If clean beauty is up your alley and you are looking for a well-rounded peptide serum, this Mary & May 6 Peptide Complex Serum would be a great option. This serum contains 6 types of hexapeptide and palmitoyl peptides to give an intense boost in collagen production for firmer looking skin. The clear, fragrance-free lightweight serum absorbs quickly into the skin without leaving any sticky residue behind. 

    AHC Youth Lasting Real Eye Cream for Face 30ml

     

    Looking for an eye cream with peptide in its formulation? Try the Youth Lasting Real Eye Cream from AHC. This creamy texture of the eye cream when applied to the skin helps fill in the fine wrinkles around the eyes, giving the skin a boost of moisture

     

    VEGREEN Fragrance-Free Nature Mucin Serum 50ml

     

    Another great option for those interested in vegan based formulation, the Vegreen Fragrance-Free Nature Mucin Serum is a great option. This serum contains 63% of mucin from Wild Yam Extract and 5 types of peptides to help restore the skin elasticity without fragrance or ingredients that triggers sensitive skin irritation. 

     

    SCINIC Vita C Dark Spot Concentrate Ampoule 9g*2

     

    How about a combination of peptide and Vitamin C where you can get the ultimate boost in skin vitality? Look no further than SCINIC Vita C Dark Spot Concentrate Ampoule. This ampoule comes in a click and release ampoule bottle that allows you to mix the formulation when you are ready to use to reduce the chances of oxidation. Each bottle can last up to 1 month’s use after opening.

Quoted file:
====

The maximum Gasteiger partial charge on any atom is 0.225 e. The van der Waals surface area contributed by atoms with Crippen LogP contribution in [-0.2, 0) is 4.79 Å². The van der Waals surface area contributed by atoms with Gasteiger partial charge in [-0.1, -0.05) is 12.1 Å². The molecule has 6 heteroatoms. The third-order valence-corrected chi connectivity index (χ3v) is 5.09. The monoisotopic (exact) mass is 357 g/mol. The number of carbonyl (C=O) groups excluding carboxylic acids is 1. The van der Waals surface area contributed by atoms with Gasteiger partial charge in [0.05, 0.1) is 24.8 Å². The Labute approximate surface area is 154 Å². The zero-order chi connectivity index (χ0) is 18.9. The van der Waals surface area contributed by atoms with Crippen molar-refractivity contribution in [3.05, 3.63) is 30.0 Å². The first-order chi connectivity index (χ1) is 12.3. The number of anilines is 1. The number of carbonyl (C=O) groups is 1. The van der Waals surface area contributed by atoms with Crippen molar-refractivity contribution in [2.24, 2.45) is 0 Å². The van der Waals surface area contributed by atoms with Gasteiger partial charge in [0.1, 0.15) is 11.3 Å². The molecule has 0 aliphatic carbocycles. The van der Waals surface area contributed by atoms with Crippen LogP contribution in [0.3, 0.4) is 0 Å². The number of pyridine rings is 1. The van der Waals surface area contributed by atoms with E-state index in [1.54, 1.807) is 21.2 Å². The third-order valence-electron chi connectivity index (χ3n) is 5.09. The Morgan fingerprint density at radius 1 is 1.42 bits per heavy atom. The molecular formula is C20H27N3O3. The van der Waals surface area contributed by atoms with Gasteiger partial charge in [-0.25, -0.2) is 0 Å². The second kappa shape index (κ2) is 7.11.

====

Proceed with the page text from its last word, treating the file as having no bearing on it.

The Takeaway

    Is our star ingredient worth the hype?  While there is much convincing evidence that this ingredient can do wonders for the skin, including my own personal experiences, choosing the right peptide for what you are looking to treat is key to maximize the benefits of this ingredient. 



    References:
    Pfalzgraff, A., Brandenburg, K., Weindl, G. Antimicrobial Peptides and Their Therapeutic Potential for Bacterial Skin Infections and Wounds. Front Pharmacol. 2018; 9: 281. Published online 2018 Mar 28. doi: 10.3389/fphar.2018.00281. Accessed on April 26, 2022

    Gorouhi, F., Maibach, HI. Role of Topical Peptides in Preventing or Treating Aged Skin. International Journal of Cosmetic Science 2009; 31: 327-345. Published online 2009,  27 August. doi:. https://doi.org/10.1111/j.1468-2494.2009.00490.x. Citations: 93. Accessed on April 26, 2022

    Baua, E., Oberto, G., Berghi, A., Farra Dal, C., Dombage, N.Collagen-like peptide exhibits a remarkable antiwrinkle effect on the skin when topically applied: in vivo study. Int J Tissue React. 2004;26(3-4):105-11

    Ganceviciene, R., Liakou, AI, Theodoridis, A., Makrantonaki, E., Zouboulis, C. Skin Anti-aging Strategies. Dermatoendocrinol. 2012 Jul 1; 4(3): 308–319.  doi: 10.4161/derm.22804. Accessed on April 27, 2022

    Ferreira, I. Identification of Antioxidant Peptides in Enzymatic Hydrolysates of Carp (Cyprinus Carpio) Skin Gelatin.  Molecules. 2019 Jan; 24(1): 97. Published online 2018 Dec 28. doi: 10.3390/molecules24010097. Accessed on April 27, 2022.

     Linus Pauling Institute. Peptides and Skin Health. Accessed on April 27, 2022.